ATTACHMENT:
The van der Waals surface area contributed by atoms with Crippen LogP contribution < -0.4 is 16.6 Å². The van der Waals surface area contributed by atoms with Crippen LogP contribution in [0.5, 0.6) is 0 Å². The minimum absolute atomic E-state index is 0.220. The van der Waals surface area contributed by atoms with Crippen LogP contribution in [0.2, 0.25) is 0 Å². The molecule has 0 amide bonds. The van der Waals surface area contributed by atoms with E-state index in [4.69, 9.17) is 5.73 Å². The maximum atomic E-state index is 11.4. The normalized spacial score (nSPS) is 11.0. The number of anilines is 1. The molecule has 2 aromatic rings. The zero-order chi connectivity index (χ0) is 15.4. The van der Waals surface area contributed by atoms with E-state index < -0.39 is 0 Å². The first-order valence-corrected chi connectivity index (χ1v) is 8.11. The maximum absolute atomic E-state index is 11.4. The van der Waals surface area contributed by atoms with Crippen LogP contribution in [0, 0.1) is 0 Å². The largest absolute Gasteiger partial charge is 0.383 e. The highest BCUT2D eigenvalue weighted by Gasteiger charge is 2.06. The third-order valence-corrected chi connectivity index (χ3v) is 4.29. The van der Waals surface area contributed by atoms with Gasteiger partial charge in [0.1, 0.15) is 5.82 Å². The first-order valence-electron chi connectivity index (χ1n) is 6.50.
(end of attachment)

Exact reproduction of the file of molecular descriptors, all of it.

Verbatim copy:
The van der Waals surface area contributed by atoms with Crippen LogP contribution < -0.4 is 16.6 Å². The van der Waals surface area contributed by atoms with Crippen LogP contribution in [0.5, 0.6) is 0 Å². The minimum absolute atomic E-state index is 0.220. The van der Waals surface area contributed by atoms with Crippen LogP contribution in [0.2, 0.25) is 0 Å². The molecule has 0 amide bonds. The van der Waals surface area contributed by atoms with E-state index in [4.69, 9.17) is 5.73 Å². The maximum atomic E-state index is 11.4. The normalized spacial score (nSPS) is 11.0. The number of anilines is 1. The molecule has 2 aromatic rings. The zero-order chi connectivity index (χ0) is 15.4. The van der Waals surface area contributed by atoms with E-state index < -0.39 is 0 Å². The first-order valence-corrected chi connectivity index (χ1v) is 8.11. The maximum absolute atomic E-state index is 11.4. The van der Waals surface area contributed by atoms with Crippen LogP contribution in [0, 0.1) is 0 Å². The largest absolute Gasteiger partial charge is 0.383 e. The highest BCUT2D eigenvalue weighted by Gasteiger charge is 2.06. The third-order valence-corrected chi connectivity index (χ3v) is 4.29. The van der Waals surface area contributed by atoms with Gasteiger partial charge in [0.1, 0.15) is 5.82 Å². The first-order valence-electron chi connectivity index (χ1n) is 6.50.